Continued from part 1.
Stoneangels: You can’t use nails as a dating tool, can you?
Kreilick: That’s right for a variety of reasons.
Stoneangels: My father used to sell antique furniture he built using a bucket of actual antique cut nails he found somewhere…!
Kreilick: Case in point! The Manassas house was to be restored to a certain time period, but analysis of the nails and the surrounding building fabric showed no battle damage. Despite the age of the nails, it appeared that the house had been moved onto this foundation on the battlefield sometime after the war. So if that house was not there during the Civil War, then why bother restoring it?
“The first rule of conservation should be ‘Do no harm.'”
Stoneangels: What’s the most interesting thing you’ve seen in a cemetery?
Kreilick: The most disheartening thing is previous restoration efforts that cause irreversible damage. We’ve seen some wicked horror stories that were done with good intentions – you know, cementing or epoxying things back together again, with epoxy dripping down the sides of the stone. The first rule of conservation should be ‘Do no harm.’ If you cannot restore the statue or monument exactly as it had once been, you should instead preserve the existing condition so it gets no worse. If an inscription is worn down, have it transcribed onto a bronze plaque to be installed nearby. The guideline in conservation these days is to never re-inscribe a weathered inscription. My life is dedicated to not losing original material. Never re-carve the inscription, as this destroys more of the original material.
Stoneangels: Ok, I was going to say it’s ironic that you’ve currently got the contract at Laurel Hill Cemetery (Philadelphia) to restore the “Old Mortality” gatehouse centerpiece. Old Mortality, the character, went around re-inscribing tombstones – I thought that’s what you did.
Kreilick: Old Mortality is a fictional figure in Sir Walter Scott’s novel of the same name. He was a stone carver who traveled across Scotland on his pony re-inscribing the names of the Presbyterian martyrs – what we just said we wouldn’t do now. Old Mortality is a large project that will take at least a year to complete. James Thom created the sculptural group in the 1830s out of brownstone taken from his New Jersey quarry. It was brought to Laurel Hill to be the symbol of the cemetery. We need to first stabilize and restore the building that shelters the [life-sized] statues–Sir Walter Scott leaning in a tombstone, who is talking with Old Mortality resting on a coffin, with his grazing pony behind him, and there’s also a plaster bust of James Thom. First we need to mitigate the deleterious effects of weather on the structure itself–create a better drainage system, replace the lead-coated copper roof, re-stucco the exterior–then remove the statues and restore them individually.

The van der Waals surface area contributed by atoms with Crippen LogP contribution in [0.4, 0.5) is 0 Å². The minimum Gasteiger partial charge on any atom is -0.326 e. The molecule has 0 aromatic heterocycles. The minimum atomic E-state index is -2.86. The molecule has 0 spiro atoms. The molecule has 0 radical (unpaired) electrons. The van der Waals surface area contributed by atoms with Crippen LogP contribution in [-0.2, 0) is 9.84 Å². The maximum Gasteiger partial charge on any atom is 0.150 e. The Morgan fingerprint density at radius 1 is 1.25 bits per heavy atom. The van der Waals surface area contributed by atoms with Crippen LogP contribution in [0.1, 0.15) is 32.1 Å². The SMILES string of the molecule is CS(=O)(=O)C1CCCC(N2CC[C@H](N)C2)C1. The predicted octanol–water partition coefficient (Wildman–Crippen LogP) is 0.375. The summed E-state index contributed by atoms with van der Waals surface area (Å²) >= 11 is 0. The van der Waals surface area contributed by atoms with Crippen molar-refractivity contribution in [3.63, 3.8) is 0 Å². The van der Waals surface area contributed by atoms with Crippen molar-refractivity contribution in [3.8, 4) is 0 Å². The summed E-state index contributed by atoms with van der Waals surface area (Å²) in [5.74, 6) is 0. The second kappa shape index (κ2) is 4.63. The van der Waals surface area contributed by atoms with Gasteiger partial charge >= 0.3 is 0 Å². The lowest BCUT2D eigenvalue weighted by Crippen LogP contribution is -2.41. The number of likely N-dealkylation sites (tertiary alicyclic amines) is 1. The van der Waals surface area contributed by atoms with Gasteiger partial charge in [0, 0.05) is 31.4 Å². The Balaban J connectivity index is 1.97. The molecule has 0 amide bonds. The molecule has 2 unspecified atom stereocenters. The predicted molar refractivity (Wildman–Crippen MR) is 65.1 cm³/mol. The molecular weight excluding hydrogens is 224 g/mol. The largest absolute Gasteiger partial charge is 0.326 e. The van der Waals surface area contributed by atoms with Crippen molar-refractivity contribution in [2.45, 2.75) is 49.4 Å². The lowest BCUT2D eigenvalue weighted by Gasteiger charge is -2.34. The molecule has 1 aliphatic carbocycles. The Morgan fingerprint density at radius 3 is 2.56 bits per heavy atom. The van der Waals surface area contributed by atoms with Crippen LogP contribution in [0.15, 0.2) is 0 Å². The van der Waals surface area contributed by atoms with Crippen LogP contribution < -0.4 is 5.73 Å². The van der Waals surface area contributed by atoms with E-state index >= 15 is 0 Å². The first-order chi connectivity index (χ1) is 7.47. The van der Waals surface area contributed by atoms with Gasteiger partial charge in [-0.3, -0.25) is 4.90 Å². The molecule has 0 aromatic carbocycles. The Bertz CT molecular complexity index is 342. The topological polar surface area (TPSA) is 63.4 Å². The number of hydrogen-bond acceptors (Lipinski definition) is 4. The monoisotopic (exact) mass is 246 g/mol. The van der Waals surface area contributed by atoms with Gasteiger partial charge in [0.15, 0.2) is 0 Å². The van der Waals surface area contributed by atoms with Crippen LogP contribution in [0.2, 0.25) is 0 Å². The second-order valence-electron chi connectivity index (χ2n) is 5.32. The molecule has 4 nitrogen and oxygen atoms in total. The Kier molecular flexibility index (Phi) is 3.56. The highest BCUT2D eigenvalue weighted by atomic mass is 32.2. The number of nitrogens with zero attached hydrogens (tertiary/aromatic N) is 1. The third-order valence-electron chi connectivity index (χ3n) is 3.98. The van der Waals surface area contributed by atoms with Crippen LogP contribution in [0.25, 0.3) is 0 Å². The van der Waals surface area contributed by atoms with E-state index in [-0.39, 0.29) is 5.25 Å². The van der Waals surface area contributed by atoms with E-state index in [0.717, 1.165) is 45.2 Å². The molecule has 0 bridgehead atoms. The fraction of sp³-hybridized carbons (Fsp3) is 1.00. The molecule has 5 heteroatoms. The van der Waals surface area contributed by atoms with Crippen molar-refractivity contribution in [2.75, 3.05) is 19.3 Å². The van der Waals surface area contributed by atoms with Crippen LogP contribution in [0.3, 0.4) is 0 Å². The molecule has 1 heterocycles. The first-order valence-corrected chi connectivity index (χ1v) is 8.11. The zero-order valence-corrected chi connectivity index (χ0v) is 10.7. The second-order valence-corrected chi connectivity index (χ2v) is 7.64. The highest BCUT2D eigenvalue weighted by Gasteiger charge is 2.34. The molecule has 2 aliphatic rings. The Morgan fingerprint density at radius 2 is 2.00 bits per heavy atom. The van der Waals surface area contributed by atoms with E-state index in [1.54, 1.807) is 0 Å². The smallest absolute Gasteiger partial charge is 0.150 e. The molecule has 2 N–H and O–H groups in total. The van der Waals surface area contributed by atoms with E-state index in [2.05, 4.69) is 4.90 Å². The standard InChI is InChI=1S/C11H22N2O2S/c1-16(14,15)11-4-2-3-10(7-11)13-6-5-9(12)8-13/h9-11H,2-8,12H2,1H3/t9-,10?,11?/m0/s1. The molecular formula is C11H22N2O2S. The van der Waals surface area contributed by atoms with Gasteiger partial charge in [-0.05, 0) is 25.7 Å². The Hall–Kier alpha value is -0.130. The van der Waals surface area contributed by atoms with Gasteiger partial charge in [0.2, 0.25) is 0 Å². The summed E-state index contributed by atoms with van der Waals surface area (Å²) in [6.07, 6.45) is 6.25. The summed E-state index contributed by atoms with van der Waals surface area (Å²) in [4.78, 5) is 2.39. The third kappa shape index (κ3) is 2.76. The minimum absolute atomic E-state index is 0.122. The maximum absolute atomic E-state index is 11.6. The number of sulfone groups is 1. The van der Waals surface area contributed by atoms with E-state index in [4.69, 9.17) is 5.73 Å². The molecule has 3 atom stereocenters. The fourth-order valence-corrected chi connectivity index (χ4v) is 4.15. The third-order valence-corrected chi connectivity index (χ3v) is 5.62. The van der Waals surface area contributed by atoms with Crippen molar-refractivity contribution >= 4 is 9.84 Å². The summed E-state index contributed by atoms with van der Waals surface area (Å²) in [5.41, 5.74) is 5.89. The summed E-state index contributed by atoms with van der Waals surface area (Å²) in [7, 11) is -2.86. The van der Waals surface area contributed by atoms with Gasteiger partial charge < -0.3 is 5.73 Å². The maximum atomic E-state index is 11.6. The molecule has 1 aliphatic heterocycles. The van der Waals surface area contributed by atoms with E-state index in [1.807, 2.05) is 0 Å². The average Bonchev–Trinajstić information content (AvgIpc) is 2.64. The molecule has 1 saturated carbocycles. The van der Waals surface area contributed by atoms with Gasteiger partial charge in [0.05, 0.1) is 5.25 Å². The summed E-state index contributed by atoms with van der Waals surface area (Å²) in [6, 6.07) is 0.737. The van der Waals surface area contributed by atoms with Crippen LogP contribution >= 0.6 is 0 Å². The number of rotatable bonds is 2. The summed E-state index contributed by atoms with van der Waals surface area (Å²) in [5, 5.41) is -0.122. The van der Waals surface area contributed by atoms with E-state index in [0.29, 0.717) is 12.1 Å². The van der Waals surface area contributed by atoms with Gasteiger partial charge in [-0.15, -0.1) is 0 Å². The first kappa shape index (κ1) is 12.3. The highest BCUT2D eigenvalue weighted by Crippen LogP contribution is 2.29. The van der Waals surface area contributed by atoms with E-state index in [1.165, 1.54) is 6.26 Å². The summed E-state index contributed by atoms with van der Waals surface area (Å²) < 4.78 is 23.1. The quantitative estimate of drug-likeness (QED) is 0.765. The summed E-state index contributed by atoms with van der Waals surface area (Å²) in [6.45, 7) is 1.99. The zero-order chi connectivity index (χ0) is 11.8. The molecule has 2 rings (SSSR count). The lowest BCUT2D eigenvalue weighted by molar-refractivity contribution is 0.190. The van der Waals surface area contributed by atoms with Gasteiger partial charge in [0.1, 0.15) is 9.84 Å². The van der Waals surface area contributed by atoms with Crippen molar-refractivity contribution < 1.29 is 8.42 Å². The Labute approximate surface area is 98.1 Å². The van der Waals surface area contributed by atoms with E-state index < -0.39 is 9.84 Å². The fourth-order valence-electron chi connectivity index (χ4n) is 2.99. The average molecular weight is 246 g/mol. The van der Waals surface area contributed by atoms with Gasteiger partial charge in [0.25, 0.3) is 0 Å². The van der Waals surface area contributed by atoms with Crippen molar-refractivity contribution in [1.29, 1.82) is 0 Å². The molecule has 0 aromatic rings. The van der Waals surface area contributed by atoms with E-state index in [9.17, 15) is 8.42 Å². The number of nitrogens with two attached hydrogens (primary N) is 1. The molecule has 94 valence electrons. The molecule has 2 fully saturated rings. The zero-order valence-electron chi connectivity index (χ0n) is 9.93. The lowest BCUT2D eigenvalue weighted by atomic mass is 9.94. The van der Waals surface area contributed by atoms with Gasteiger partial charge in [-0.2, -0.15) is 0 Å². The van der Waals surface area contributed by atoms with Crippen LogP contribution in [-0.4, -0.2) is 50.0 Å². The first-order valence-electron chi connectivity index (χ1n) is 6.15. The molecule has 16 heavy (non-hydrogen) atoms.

Stoneangels: And you do all this work yourself? Are you an artist?
Kreilick: Not all. I may subcontract work out to a sculptor, a welder, or a mason. That’s the way I run my business, especially for the large projects. I establish a team to accomplish what needs to be accomplished; I would be the prime contractor. Sometimes I’m subcontracted by a structural engineer or an architect, and sometimes the other way around. Currently, my favorite projects are the smaller ones where I do the work myself. Examples are conservation of some Wright Brothers artifacts owned by the Franklin Institute. I’m working on the original model airfoils that the Wright Brothers fabricated and tested in their wind tunnel that they created, as they were discovering what the shape of the wings should be on the original Wright Flyer. There’s a couple dozen first-generation models made from saw blades and other pieces of scrap metal that they had around the bicycle shop. From these, they picked the one that gave them the best lift and drag and that’s the one they used in their original airplane.
I’m working on the original lift and drag balances that they created. The Franklin Institute was one of the first organizations to recognize the achievement of the Wright Bros. This work is all funded by a Save America’s Treasures grant. These are grants that Hillary Rodham Clinton, as First Lady, helped create.
“The Smithsonian did not recognize the Wright Brothers’ achievement.”
Stoneangels: I thought the Wright Brothers’ planes and things were at the Smithsonian?
Kreilick: The story goes that the reason these artifacts are located at the Franklin Institute in Philadelphia and not the Smithsonian is because one of the directors for the Smithsonian was a direct competitor of the Wright Brothers and so the Smithsonian did not recognize their achievement. This person was designing his own airplane and wanted to be recognized as the inventor of the airplane.
Stoneangels: You can only ignore airplanes for so long.
Kreilick: The Franklin Institute was the first scientific organization to recognize their achievement. So, when Orville Wright died he willed his collection of artifacts to The Franklin Institute rather than the Smithsonian.